Melbourne – Day 2 – Part 3 (Philip Island Day Tour – Part 2)
After an amazing trip to MARU Koala and Animal Park, we had plenty of time to kill before the main attraction of this trip; the Penguin Parade. Extragreen Holidays took us to the Islantis Surf Experience, the Koala Conservation Centre, then a quick drive around Phillip Island before finally making to the location of the Penguin Parade.
The Islantis Surf Experience
10/12 Phillip Island Rd
Phillip Island VIC 3925
The Islantis Surf Experience was not in the itinerary I found online, nor do I remember reading about it when I was doing my homework (before leaving for Australia). Auntie said she had already experienced and would rather just sit in the bus and wait for us. We were split up into 2 groups because there wasn’t enough room for everyone on our tour at once.
The Islantis Surf Experience a bit of surf history and culture as well as an interesting 360 way for us to experience surfing without having to move a muscle. The experience is the first ever 360° wrap around surf movie featuring Phillip Island’s iconic Woolamai Beach breaks.
And then ends with you in a little surf museum where you can see the evolution of surfboards. From heavy wooden planks to the fancy not as heavy fiber glass (is that what they’re made of now?) surfboards we’re used to of seeing now.
Out near the bus (where Auntie is waiting for us) are a few beachy/surfing kind of things you can take pictures inside of. I was bit apprehensive to go into the VW van, so I just took a picture of it instead of with it. I guess we could have gone over to the Rip Curl store to shop while waiting for the rest of the group, but the air con was running in the bus (sorry environment) so we decided to entertain Auntie on the bus.
Koala Conservation Centre
1810 Phillip Island Rd
Phillip Island VIC 3923, Australia
Auntie was a little more excited for this compared to the Surf Experience. Before our very UN-enthusiastic tour guide William even told us about our next stop, Auntie told us were were heading to the “Koala Hospital”.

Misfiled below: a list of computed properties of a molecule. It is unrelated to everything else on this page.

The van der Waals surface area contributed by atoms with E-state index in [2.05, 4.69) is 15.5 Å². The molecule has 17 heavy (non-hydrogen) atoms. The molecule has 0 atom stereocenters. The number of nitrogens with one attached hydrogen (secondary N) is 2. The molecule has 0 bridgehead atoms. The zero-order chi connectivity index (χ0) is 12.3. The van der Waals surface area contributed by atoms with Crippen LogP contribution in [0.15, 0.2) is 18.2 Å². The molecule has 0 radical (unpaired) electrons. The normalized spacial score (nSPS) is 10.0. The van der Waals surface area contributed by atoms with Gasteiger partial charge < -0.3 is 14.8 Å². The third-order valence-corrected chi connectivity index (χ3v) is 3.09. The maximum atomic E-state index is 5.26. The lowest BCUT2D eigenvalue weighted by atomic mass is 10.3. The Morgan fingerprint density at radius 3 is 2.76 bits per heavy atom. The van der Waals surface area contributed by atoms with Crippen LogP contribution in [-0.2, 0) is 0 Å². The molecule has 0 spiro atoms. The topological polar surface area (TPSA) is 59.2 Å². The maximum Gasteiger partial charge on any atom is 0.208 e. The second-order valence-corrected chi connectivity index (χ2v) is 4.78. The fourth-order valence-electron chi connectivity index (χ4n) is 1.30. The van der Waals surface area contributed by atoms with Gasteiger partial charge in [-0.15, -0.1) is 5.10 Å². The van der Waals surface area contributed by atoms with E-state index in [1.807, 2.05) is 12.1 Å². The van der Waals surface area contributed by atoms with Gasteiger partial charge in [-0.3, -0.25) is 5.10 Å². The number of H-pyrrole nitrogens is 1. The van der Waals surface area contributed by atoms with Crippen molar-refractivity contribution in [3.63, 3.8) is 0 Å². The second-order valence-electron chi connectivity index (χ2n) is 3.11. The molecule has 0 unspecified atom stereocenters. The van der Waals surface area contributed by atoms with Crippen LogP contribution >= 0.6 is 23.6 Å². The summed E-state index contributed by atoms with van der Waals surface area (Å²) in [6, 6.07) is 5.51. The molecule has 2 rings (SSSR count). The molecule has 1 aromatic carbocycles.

And then UN-enthusiastic tour guide William told us we were heading to the Koala Conservation Centre. He guarantee how many Koalas will be there because these Koalas are wild and taken to the Koala Conservation Centre for care (if needed of course).
UN-enthusiastic tour guide William was often more enthusiastic when reminding everyone that we had to remain polite and could not be too loud etc. basically don’t do what people would typically think of Mainland Chinese tourists. Honestly, that was I realized I was part of a predominantly Mainland Chinese tour group. The kind of tour groups I am often quite afraid of when traveling…(e.g. when I was in Jeju South Korea).
He quickly took us the entrance and onto the boardwalk (and pretty much dropped us off at the boardwalk gate told us when we needed to be back on the bus).
Once on the boardwalk, all eyes were up looking for the Koala sitting in the high eucalyptus trees. And each time anyone spotted one, everyone made their way over to it and took lots of pictures of it or tried to.
It’s a big enclosure, and if you’re lucky there could be lots of koalas in the trees. On the specific day we were there, we managed to find 3 in the trees. In the distance there were a few wallabies and nearby along the boardwalk were some pretty plants.
After looking all of the Koalas outside, we went back inside where there is a nice informational exhibit featuring Koalas. It was actually quite amusing hearing what sounds a koala could make (nothing all that interesting, just some grunting sounds). I never even knew koalas made sounds.
Then we stayed on the road looped around the further end of Philip Island where there are lots of tour buses, a seal rock, and even more wild wallabies (they look like small koalas) hiding in the brush.